This article was previously published in the Northwoods Sporting Journal
Maine winters are long and cold, so naturally you’d expect ice fishing to be a popular way for outdoorsmen to pass the long dark days until spring. That’s what I did when I moved back to Maine. Every year I put out at least one fishing cabin on proven smelt water, and spent a lot of hours sitting in the shack jigging smelts, both for food and live bait to use on longer expeditions.
That was until this year. I never thought I’d see the day my fishing cabin stayed in the yard, like so many others I’d seen rotting in yards around northern Maine lakes over the years. But things caught up with me, and the cabin didn’t make it out.
What caught up with me, more specifically, was fire. My fur shed burned to the ground halfway through the trapping season last fall, leaving both a financial and emotional hole. Not being one to sit around and cry about things, I picked up the pieces pretty quickly and kept on trapping. And that’s when the trapping bug got in the way of my ice fishing routine. Spending time and money on ice fishing seemed a reach when I was already elbows deep into fur trapping.
As crazy as it seems, I’ve been spending winter chopping through ice on beaver flowages instead of jigging smelts. It’s been a while since I did much under ice beaver trapping. The past few seasons I hung most of the gear up once things froze hard. It may seem crazy to most, but I forgot how much fun it could be, once you learn to ignore the fact that it’s hard labor too. Chipping ice, cutting trees and lugging gear for the privilege of catching a critter that takes an hour or two to skin, flesh and stretch, all for about $12 apiece, makes trappers seem like an insane bunch.
A few decades ago, things were different in the beaver trapping game because fur prices were at profitable levels. That meant far more trappers were out in the woods trying to harvest relatively low numbers of beavers. Today prices are about a third of what they were 30 years ago, and that’s not even factoring in inflation rates. There are still beaver trappers around, but they focus on easy to access areas during open water or early ice, when the critters are much more easily and efficiently caught.
From January through March, a beaver trapper in northern Maine is an endangered species these days, and the beaver population is as high as it’s ever been. If you don’t mind trapping for next to nothing, the playing field can be all yours.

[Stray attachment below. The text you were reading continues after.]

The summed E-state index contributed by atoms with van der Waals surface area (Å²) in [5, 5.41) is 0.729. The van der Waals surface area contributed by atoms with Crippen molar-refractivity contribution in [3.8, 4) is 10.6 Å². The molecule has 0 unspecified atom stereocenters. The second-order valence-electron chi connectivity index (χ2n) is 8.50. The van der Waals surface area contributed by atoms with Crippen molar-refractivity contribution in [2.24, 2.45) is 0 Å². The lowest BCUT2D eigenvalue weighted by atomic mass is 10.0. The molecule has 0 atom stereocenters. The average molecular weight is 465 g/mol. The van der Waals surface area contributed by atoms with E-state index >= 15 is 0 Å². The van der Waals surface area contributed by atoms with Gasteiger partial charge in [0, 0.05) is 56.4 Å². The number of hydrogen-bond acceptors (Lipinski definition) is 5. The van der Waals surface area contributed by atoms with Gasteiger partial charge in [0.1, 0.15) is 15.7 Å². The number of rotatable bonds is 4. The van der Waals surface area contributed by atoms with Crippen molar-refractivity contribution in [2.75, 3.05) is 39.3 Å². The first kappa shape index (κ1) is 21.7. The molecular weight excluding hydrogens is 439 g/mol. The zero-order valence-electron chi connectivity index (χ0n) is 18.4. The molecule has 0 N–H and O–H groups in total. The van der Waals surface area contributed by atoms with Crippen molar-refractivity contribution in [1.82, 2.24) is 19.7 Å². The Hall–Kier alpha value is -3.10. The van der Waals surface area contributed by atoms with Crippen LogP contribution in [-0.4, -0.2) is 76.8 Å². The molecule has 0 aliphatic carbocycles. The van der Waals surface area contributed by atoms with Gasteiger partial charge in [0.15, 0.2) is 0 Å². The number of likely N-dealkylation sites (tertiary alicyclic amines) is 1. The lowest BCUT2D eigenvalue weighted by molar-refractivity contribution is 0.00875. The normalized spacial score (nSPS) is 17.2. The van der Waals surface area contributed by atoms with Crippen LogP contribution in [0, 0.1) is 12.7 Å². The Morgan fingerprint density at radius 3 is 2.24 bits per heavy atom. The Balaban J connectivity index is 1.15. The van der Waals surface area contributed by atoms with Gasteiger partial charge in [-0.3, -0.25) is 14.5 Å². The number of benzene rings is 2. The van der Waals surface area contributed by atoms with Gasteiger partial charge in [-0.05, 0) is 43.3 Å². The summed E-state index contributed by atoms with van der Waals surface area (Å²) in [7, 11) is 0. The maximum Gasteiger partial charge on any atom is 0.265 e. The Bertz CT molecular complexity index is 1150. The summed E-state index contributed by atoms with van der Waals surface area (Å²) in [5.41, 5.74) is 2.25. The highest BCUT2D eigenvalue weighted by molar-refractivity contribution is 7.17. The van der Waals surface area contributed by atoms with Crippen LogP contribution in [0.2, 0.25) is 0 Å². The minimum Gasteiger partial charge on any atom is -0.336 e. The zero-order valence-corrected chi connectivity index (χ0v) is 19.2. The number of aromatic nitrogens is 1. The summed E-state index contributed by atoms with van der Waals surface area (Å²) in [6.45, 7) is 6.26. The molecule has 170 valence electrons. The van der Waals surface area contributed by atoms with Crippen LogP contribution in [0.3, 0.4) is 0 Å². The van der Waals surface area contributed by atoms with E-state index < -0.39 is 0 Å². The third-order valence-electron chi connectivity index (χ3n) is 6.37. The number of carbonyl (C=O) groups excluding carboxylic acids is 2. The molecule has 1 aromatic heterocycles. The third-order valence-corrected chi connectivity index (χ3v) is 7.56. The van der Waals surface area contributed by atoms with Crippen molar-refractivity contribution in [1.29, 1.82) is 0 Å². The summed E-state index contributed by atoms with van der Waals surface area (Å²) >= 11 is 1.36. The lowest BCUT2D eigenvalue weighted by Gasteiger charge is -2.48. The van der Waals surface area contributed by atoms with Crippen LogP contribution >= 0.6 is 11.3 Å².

Finding an active beaver lodge in the middle of winter can be a challenge, but if you want to do some trapping it’s kind of a necessary prerequisite. If you haven’t scouted, you’ll have to wade through the snow and over the ice to scout, and usually you’ll visit several abandoned beaver dams and houses before finding an active one. A dam holding back adequate water, a beaver lodge with fresh sticks and snow melted from body heat, and a fresh feed bed are all indicators of an active colony.
Catching beaver under the ice is considered by some to be a lost art, and there certainly are details and intricacies a trapper needs to know to be effective, but that aspect is often overlooked in light of the obvious manual labor and brute force needed to get to the colony and chop ice. That can be some serious work.
Beaver can be caught under the ice a number of different ways, including blind sets with bodygrip (conibear) traps, baited sets with foothold traps, and baited or unbaited snares. Each has its advantages and disadvantages, as well as a thousand different ways it can be set up. That’s the beauty of trapping.
When you go beyond amateur status in any outdoor pursuit, and work to master a craft, you unlock an entire world of possibilities. You come up with theories, test methods, evaluate different gear, and get downright nerdy in your quest to master the thing you’re tackling. There’s a point in time where every passionate outdoorsman finds themselves down the rabbit hole of a particular pursuit, whether it be fly tying, duck hunting, archery, knife making, or one of a thousand other possibilities. This year my rabbit hole is under ice beaver trapping, and I hope to stay in it for quite a while. It’s painstakingly fun.